Climate-Smart Cows May Boost Milk Production 20x in Global South

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URBANA, Ill. – A team of animal scientists from the University of Illinois Urbana-Champaign will deliver a potential game changer for subsistence farmers in Tanzania: cows that produce up to 20 times as much milk as native breeds.

The effort, published in Animal Frontiers, combines the milk-producing prowess of Holsteins and Jerseys with the heat, drought and disease resistance of Gyrs, a native breed of cattle common in tropical countries. Five generations of crossbreeding result in cattle that under typical Tanzanian management can produce ten liters of milk per day, exceeding the half-liter average yield of indigenous cattle.

After breeding the first of these calves in the U.S., project leader Matt Wheeler, a professor in the Department of Animal Sciences at the College of Agricultural, Consumer and Environmental Sciences (ACES) in Illinois, is ready to bring embryos to Tanzania.

“High-yielding Girolandos – Holstein-Gyr crosses – are common in Brazil, but due to endemic diseases there, those cattle cannot be exported to most other countries,” Wheeler said. “We wanted to develop a herd with a high health status in the US so we could export their genetics around the world.”

Wheeler’s team plans to implant 100 half-breed Holstein-Gyr or Jersey-Gyr embryos into native livestock at two Tanzanian sites in March. The resulting calves will be inseminated over successive generations to create ‘pure synthetic’ cattle with five-eighths Holstein or Jersey and three-eighths Gyr genetics. Unlike Girolandos, Jersey-Gyr pure plastic does not yet have an official name.

Pure synthetics are worth the time and effort; Once the five-eighths/three-eighths genetics are established, they’re set. In other words, calves from successive matings will maintain the same genetic ratio.

“The whole idea is to keep disease and pest resistance linked to milk production so that these traits are not separated during breeding,” Wheeler said. “That will be the challenge in developing countries; until you get to the purely synthetic generation, there will always be the temptation to breed the bull further down the road and lose the effect.”

Wheeler’s team, including co-author Moses Ole-Neselle of the United Nations Food and Agriculture Organization (FAO), wants to get this effort right. Although developing the embryos took years of painstaking work, they don’t stop there. The team hosted its first online course on bovine assisted reproduction technology last summer, which attracted 12 participants from Tanzania. And there’s more to come.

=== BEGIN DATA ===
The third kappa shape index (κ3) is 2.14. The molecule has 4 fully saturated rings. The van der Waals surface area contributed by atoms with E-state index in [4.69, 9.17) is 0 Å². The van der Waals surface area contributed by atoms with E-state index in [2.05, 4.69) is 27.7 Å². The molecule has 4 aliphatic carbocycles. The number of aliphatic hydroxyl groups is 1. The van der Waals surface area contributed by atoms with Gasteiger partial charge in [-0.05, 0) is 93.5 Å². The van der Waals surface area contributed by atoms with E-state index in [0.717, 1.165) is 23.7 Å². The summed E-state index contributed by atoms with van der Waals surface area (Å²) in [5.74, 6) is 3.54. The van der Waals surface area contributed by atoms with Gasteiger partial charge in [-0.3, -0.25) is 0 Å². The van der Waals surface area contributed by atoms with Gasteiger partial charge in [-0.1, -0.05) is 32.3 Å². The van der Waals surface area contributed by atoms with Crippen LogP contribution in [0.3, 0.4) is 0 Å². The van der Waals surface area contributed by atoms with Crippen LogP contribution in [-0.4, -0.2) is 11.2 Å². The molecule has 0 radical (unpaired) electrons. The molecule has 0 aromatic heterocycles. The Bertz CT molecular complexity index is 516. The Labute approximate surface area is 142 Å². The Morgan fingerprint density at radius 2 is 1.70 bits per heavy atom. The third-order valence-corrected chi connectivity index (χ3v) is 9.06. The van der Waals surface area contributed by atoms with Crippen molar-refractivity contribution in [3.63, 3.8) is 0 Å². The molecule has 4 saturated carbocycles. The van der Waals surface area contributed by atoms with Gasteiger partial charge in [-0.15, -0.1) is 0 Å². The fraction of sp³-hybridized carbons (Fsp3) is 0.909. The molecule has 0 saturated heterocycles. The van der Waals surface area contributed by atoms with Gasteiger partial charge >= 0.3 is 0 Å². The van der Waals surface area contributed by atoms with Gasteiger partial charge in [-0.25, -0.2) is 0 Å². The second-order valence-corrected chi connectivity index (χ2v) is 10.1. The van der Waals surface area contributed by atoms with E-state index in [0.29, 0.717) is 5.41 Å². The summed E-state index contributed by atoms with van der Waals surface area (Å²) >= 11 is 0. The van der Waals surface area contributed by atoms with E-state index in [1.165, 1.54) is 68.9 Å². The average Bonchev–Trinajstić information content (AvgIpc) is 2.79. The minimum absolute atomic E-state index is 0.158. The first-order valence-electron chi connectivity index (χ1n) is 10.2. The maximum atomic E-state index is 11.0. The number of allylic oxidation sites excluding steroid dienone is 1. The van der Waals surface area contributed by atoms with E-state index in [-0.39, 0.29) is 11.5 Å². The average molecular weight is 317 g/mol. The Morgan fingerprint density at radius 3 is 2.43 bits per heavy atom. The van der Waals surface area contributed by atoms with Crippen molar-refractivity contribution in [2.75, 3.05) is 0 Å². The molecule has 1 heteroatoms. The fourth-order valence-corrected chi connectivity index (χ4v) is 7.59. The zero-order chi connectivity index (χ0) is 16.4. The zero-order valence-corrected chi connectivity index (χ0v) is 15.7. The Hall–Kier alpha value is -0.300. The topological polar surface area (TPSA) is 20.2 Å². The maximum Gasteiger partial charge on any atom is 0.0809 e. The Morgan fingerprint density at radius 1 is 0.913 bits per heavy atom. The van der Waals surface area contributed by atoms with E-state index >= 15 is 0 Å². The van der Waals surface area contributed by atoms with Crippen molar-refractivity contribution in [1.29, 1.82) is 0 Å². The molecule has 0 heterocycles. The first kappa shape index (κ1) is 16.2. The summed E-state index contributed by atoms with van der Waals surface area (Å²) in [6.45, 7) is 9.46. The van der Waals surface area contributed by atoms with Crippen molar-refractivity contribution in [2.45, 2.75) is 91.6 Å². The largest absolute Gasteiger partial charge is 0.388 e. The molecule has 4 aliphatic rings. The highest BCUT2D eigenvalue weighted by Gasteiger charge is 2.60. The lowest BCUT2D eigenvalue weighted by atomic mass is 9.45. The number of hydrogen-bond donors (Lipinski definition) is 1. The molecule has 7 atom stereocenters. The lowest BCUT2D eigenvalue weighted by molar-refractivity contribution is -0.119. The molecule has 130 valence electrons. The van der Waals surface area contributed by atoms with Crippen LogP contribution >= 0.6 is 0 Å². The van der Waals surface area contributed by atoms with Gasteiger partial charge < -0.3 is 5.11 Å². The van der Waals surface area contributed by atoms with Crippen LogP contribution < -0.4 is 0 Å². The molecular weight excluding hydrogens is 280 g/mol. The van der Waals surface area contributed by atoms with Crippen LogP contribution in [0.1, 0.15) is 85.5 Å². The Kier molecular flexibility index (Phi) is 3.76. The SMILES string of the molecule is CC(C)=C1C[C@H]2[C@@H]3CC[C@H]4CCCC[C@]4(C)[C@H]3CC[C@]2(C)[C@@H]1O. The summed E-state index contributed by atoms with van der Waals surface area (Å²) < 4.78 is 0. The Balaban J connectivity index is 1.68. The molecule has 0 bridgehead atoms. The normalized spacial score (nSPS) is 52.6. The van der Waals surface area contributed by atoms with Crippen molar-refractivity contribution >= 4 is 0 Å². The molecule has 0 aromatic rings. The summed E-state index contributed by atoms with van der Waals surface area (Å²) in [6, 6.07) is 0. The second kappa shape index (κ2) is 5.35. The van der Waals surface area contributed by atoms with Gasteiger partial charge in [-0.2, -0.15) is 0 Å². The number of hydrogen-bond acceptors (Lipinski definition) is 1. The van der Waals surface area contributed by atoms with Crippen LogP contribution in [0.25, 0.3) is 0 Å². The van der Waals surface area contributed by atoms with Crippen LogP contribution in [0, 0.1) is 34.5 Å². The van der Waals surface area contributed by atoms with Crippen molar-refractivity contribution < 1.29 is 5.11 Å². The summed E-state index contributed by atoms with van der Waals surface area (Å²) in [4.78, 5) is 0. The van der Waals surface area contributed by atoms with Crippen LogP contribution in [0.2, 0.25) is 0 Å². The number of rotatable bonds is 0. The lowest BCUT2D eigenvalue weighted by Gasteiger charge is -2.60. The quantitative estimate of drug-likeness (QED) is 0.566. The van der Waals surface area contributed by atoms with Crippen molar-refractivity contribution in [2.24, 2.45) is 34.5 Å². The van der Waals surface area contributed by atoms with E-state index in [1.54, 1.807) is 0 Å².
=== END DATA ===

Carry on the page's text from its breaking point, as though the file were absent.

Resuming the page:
“It was important to start training the first group of veterinarians and graduate students to adopt the technology, so when we get there it won’t be a strange thing,” Wheeler said. “The Tanzanian government wants these training courses and student exchanges. We will continue to invest in this program as long as it is necessary.”

Wheeler recognizes that the best genetics and most comprehensive training won’t amount to much if the plan doesn’t take local culture into account. With advice from collaborators like the Tanzania Livestock Research Institute and Teresa Barnes, director of the Center for African Studies in Illinois, Wheeler has already adapted his strategy to the preferences of local Maasai herders.

“We learned that some Maasai clans have a strong preference for smaller, red cattle, so the Holstein crosses we initially created, which were large and black, would not work,” he said. “I had to start over with Jerseys, which put us a bit behind. It will be worth it if they are better accepted.”

But some aspects of Tanzanian livestock management will need to change to realize the full potential of improved genetics. For example, Wheeler said, nomadic Maasai herders often graze livestock 25 miles from their home every day, limiting the energy available for milk production.

Although the project is still in its early stages, it represents a step toward more climate-resilient livestock farming, the subject of the special issue of Animal Frontiers that publishes Wheeler’s article. While Wheeler’s current priority is strengthening food security in the South, where climate change is hitting hardest, he said the same technology could be used to protect livestock from changing climates here in the U.S. and around the world. In other words, tropical genetics could be introduced into our already high-yielding livestock to make them more resistant to heat, drought and disease.

“These cattle would work very well in Mexico, Texas, New Mexico and California. Maybe it’s time to think about that now,” Wheeler said. “People don’t normally think that far ahead, but my prediction is that people will look back and realize that having tropical genetics earlier would have been a good thing.”

/Public publication. This material from the original organization/author(s) may be contemporary in nature and has been edited for clarity, style and length. Mirage.News takes no institutional positions or parties, and all views, opinions and conclusions expressed herein are solely those of the author(s). View the full document here.

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